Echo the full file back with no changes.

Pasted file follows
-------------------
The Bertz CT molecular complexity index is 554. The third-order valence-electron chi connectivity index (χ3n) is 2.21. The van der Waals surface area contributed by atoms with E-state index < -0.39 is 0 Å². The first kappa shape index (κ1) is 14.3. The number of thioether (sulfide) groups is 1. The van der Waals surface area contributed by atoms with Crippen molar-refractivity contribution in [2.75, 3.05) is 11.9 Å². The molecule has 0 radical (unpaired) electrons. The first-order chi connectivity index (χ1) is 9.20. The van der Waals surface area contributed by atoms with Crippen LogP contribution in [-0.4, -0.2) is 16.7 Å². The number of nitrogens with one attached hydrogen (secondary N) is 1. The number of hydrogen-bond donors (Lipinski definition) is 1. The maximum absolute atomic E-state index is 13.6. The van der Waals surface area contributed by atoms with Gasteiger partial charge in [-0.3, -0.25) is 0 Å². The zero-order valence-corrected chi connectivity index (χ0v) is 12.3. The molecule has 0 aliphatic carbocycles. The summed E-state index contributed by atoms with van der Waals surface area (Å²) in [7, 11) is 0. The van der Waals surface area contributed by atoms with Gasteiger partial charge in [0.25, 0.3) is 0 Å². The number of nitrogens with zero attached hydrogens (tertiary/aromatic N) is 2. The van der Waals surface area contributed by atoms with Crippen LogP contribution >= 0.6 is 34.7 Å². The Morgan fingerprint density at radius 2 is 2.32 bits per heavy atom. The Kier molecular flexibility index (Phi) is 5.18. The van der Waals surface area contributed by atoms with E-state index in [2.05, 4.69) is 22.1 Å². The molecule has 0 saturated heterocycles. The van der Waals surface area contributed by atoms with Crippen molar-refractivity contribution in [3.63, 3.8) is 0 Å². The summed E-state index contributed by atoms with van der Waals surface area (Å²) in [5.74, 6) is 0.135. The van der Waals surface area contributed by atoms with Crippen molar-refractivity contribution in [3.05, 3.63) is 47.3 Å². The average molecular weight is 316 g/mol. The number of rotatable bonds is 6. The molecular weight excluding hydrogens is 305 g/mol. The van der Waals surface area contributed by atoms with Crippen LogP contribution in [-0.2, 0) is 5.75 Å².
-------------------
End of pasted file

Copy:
The Bertz CT molecular complexity index is 554. The third-order valence-electron chi connectivity index (χ3n) is 2.21. The van der Waals surface area contributed by atoms with E-state index < -0.39 is 0 Å². The first kappa shape index (κ1) is 14.3. The number of thioether (sulfide) groups is 1. The van der Waals surface area contributed by atoms with Crippen molar-refractivity contribution in [2.75, 3.05) is 11.9 Å². The molecule has 0 radical (unpaired) electrons. The first-order chi connectivity index (χ1) is 9.20. The van der Waals surface area contributed by atoms with Crippen LogP contribution in [-0.4, -0.2) is 16.7 Å². The number of nitrogens with one attached hydrogen (secondary N) is 1. The number of hydrogen-bond donors (Lipinski definition) is 1. The maximum absolute atomic E-state index is 13.6. The van der Waals surface area contributed by atoms with Gasteiger partial charge in [-0.3, -0.25) is 0 Å². The zero-order valence-corrected chi connectivity index (χ0v) is 12.3. The molecule has 0 aliphatic carbocycles. The summed E-state index contributed by atoms with van der Waals surface area (Å²) in [7, 11) is 0. The van der Waals surface area contributed by atoms with Gasteiger partial charge in [0.25, 0.3) is 0 Å². The number of nitrogens with zero attached hydrogens (tertiary/aromatic N) is 2. The van der Waals surface area contributed by atoms with Crippen LogP contribution >= 0.6 is 34.7 Å². The Morgan fingerprint density at radius 2 is 2.32 bits per heavy atom. The Kier molecular flexibility index (Phi) is 5.18. The van der Waals surface area contributed by atoms with E-state index in [2.05, 4.69) is 22.1 Å². The molecule has 0 saturated heterocycles. The van der Waals surface area contributed by atoms with Crippen molar-refractivity contribution in [3.63, 3.8) is 0 Å². The summed E-state index contributed by atoms with van der Waals surface area (Å²) in [5.74, 6) is 0.135. The van der Waals surface area contributed by atoms with Crippen molar-refractivity contribution in [3.05, 3.63) is 47.3 Å². The average molecular weight is 316 g/mol. The number of rotatable bonds is 6. The molecular weight excluding hydrogens is 305 g/mol. The van der Waals surface area contributed by atoms with Crippen LogP contribution in [-0.2, 0) is 5.75 Å².